Digital surface level detector

in project logs by DP | 4 comments

Shawon made a surface level meter that indicates when the surface of an object is not level. He used an SCA610 single-axis accelerometer to take the measurements. A PIC16F684 microcontroller controls the angle indicator LEDs and a buzzer. You can check out the video of his circuit in action below.

A bubble or spirit level meter is a handy tool to find whether a surface is horizontal or vertical. It is often carried by civil engineers, mechanical engineers, surveyors, carpenters, and many other professionals whose work involve precise alignments of horizontal and vertical planes. Original spirit levels had two banana-shaped curved glass vials at each viewing point and were much more complicated to use. Mechanical spirit level meters are still available both in 1D and 2D formats. However at present time their electronic counterparts have also emerged and are even available in modern Android equipped cell phones. It’s from there I got my inspiration to make a very simple digital spirit level. Here’s a demo of such an electronic spirit level made by using a Microchip PIC16F684 micro, a SCA610 accelerometer and a handful of other discrete components.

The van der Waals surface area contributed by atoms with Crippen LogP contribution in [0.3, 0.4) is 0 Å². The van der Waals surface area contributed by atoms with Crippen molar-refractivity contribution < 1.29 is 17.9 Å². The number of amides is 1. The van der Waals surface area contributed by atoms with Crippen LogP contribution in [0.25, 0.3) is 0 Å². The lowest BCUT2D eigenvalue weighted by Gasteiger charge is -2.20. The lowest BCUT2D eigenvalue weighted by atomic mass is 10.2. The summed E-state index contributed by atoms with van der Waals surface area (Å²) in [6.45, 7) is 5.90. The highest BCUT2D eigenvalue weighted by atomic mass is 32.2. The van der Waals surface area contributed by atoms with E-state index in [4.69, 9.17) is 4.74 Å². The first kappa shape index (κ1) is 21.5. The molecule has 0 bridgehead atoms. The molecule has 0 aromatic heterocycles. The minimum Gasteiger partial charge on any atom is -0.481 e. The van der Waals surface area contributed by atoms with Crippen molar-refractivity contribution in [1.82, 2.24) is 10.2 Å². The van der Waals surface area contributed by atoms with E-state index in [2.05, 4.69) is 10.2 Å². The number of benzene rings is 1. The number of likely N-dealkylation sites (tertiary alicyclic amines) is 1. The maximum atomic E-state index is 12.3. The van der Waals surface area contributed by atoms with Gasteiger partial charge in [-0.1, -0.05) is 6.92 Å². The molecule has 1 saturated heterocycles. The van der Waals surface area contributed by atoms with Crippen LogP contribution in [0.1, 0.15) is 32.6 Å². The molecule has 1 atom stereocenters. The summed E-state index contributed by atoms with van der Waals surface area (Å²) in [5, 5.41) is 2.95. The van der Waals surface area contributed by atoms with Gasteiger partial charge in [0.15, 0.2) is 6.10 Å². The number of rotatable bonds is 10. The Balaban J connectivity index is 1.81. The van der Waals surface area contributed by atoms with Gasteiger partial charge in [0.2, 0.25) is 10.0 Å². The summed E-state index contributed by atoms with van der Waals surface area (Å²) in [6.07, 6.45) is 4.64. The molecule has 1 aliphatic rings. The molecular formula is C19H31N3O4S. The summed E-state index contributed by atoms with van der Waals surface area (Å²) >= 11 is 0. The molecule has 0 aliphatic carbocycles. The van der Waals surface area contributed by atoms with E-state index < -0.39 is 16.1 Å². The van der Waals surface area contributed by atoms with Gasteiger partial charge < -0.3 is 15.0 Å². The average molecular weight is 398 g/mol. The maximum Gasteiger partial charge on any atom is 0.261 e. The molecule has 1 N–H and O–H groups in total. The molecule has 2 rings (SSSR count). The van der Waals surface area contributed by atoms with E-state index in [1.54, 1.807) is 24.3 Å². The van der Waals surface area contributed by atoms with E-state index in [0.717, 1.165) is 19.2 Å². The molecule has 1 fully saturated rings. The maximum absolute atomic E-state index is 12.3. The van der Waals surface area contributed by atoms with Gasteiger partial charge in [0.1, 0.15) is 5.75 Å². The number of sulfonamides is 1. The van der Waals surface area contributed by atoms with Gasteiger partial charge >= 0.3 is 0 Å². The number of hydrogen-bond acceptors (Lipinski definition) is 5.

Via Embedded Lab.

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Comments

  1. Raj says:

    Two comments on this blog post:

    1. I want to correct that this project was actually made by Shawon Shahryiar and contributed to my blog site (Embedded Lab). It’s been mentioned at the bottom of the article clearly. So would you please correct the name?

    2. It was already featured on DP on Dec 11, 2011.
    http://dangerousprototypes.com/2011/12/11/build-a-digital-spirit-level-using-sca610-accelerometer/

    Thanks,

  2. Filip says:

    I apologize of the mistake, I corrected it as soon as I became aware of your comment. Thanks for putting us straight.

  3. patil c says:

    could you please me the source code(in c) for this topic..please please….do rply….i’m waiting.

  4. Raj says:

    Visit the original link of the post for source code:
    http://embedded-lab.com/blog/?p=4122

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